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Looking at Somebody Else

Looking at Somebody Else - Looking at Somebody Else’s...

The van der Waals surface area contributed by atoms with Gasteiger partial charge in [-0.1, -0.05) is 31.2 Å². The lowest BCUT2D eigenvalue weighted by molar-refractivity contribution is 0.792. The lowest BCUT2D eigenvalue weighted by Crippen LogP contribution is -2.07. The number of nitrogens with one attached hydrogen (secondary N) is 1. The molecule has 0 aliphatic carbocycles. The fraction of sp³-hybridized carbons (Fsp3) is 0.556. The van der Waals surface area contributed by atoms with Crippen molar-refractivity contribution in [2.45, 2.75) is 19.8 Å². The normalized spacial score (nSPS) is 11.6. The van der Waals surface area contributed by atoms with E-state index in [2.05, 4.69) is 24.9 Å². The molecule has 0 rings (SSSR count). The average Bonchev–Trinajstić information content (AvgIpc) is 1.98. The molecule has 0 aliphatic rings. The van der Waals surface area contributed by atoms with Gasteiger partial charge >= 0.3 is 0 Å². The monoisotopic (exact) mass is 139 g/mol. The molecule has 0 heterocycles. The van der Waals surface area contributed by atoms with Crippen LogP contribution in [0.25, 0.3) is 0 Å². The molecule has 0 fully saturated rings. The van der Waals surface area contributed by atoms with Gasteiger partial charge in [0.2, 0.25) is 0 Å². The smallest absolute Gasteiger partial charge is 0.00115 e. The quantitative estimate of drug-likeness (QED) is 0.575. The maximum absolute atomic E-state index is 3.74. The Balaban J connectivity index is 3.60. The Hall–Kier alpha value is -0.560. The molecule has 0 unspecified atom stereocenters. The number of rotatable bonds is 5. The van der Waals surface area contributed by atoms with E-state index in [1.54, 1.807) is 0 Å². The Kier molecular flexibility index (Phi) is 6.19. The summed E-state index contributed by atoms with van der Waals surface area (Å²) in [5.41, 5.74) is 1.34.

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Unformatted text preview: Looking at Somebody Else’s Clock Let us now consider two observers, Jack and Jill, each equipped with a calibrated inertial frame of reference, and a light clock. To be specific, imagine Jack standing on the ground with his light clock next to a straight railroad line, while Jill and her clock are on a large flatbed railroad wagon which is moving down the track at a constant speed v . Jack now decides to check Jill’s light clock against his own. He knows the time for his clock is 2 w/c between clicks. Imagine it to be a slightly misty day, so with binoculars he can actually see the blip of light bouncing between the mirrors of Jill’s clock. How long does he think that blip takes to make a round trip? The one thing he’s sure of is that it must be moving at c = 186,300 miles per second, relative to him— that’s what Einstein tells him. So to find the round trip time, all he needs is the round trip distance. This will not be 2 w , because the mirrors are on the flatbed wagon moving down the track, so, relative to Jack on the ground, when the blip gets back to the top mirror, that mirror has...
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